When Susmit Bose performed a concert full of original songs in 1978 to an audience at a Chennai five-star hotel, he was booed off the stage. In Manipur, it took Rewben Mashangva many years to overcome audience prejudice for his unique form of Naga folk blues.
India’s singer-songwriters have had to fight a strange sort of struggle—one not so much for an audience, but an audience that engages. Their minimalist music, while powerful and affecting, lacks the histrionics that a rock-conditioned concert-goer expects, and their words go deeper than mere singalong choruses or anthemic chants. The nuances, says Shillong-based singer Gwyneth Mawlong, are often lost completely on the crowd.
It hasn’t always been a positive fight—steady inroads into a hostile music scene have often disappeared overnight. Kolkata-based singer Bertie Da Silva and Bose were both forced to take decade-long breaks from performing.
Part of their challenge is immersing their often-impatient listeners into their own left-field musical traditions—from influences such as folk singer Joan Baez to the music of the Bauls, from the sounds of a 12-string Gibson guitar to the twang of a Manipuri tingtelia.
“We’re not desi Dylans,” says Bose. “We’re just following a gharana, a tradition of socially engaged, relevant music.”
SUSMIT BOSE, DELHI
In 1964, as the Vietnam war gathered steam in South-East Asia and Jawaharlal Nehru’s death plunged India into a leadership crisis, 14-year-old Susmit Bose decided to be a singer.
Bose, then in school in Delhi and caught up in the idealism and headiness of the time, was battling his own search for a voice. “I was not taken in by the pop music on the radio, and Bollywood did not appeal to me,” says the 60-yearold singer-songwriter, who now lives and works out of a tiny Munirka flat across the road from Jawaharlal Nehru University in Delhi. His decision made him turn to the music of the Bauls for inspiration, and to the work of folk singer Pete Seeger, but there was “still something more I was looking for”.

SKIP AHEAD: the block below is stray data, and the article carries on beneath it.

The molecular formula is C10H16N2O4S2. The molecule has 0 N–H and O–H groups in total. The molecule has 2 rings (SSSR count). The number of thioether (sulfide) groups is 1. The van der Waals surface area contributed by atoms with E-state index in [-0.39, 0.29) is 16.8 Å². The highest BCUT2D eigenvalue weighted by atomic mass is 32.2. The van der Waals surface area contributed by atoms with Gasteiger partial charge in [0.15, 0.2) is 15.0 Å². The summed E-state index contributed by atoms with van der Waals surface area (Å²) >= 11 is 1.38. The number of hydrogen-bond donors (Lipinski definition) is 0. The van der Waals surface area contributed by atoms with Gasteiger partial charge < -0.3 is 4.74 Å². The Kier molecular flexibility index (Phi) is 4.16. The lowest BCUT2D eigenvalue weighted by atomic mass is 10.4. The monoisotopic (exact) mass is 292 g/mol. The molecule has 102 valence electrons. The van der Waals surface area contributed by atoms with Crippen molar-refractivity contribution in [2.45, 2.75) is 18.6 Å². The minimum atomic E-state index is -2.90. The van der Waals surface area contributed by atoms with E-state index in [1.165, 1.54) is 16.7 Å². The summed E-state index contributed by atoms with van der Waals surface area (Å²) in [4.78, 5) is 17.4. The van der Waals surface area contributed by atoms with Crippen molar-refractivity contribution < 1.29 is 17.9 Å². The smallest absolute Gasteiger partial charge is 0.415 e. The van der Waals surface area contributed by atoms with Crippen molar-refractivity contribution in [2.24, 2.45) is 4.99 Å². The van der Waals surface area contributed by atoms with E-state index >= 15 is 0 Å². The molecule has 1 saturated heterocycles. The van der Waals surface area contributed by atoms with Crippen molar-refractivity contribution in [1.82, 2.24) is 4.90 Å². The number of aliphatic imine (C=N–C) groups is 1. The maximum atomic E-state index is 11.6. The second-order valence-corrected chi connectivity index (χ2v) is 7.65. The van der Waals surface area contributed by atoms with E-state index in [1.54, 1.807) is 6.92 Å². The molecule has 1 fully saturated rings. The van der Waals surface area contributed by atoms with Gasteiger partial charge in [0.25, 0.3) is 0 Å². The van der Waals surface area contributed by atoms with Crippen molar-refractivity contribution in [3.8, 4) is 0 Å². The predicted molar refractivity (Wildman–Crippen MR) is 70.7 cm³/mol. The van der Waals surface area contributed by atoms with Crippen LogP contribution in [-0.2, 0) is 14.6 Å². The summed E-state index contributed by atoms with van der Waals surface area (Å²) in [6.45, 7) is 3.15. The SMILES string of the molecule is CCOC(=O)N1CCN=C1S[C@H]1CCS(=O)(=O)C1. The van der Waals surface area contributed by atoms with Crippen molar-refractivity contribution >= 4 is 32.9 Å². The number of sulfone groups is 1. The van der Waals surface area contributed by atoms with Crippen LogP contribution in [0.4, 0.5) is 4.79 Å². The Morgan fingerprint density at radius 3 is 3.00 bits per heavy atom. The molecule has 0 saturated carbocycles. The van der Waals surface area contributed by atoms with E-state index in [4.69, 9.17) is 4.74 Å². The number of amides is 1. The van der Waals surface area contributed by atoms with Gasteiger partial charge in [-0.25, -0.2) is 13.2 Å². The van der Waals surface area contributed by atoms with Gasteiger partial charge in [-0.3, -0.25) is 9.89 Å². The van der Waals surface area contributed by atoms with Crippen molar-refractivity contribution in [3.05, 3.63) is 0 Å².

Multimedia: Bose went on a two-decade hiatus from music and made films. Photographs by Shamik Bag, Priyanka Parashar & Indranil Bhoumik/Mint
It was around this time that he discovered Bob Dylan.
Hey, Bob Dylan, I grew up with you, he’d sing in a song three decades later, Sometimes pretending to be like you.
Bose began working on his skills on the guitar, occasionally scribbling lyrics and fragments of tunes. “I was so hit by his music in the 1960s, I had almost chalked my course. It was already set for me.”
In 1971, 21 years old, he dropped out of college to became “a socio-political singer-songwriter”. Bose fashioned an improvised harmonica stand from a hanger wire, borrowed a friend’s acoustic guitar, and began playing small gigs around the city. An executive from recording company HMV watched one of these early gigs, and asked Bose if he’d be interested in recording a single. He wrote Winter Baby, a politically charged critique of child abuse rampant in the country. “All my friends said, this is a big chance—don’t record what you’re recording. It just won’t work. But it did.”
Winter Baby became an underground hit—a rare original song in a scene dominated by cover bands—but did little for Bose’s career.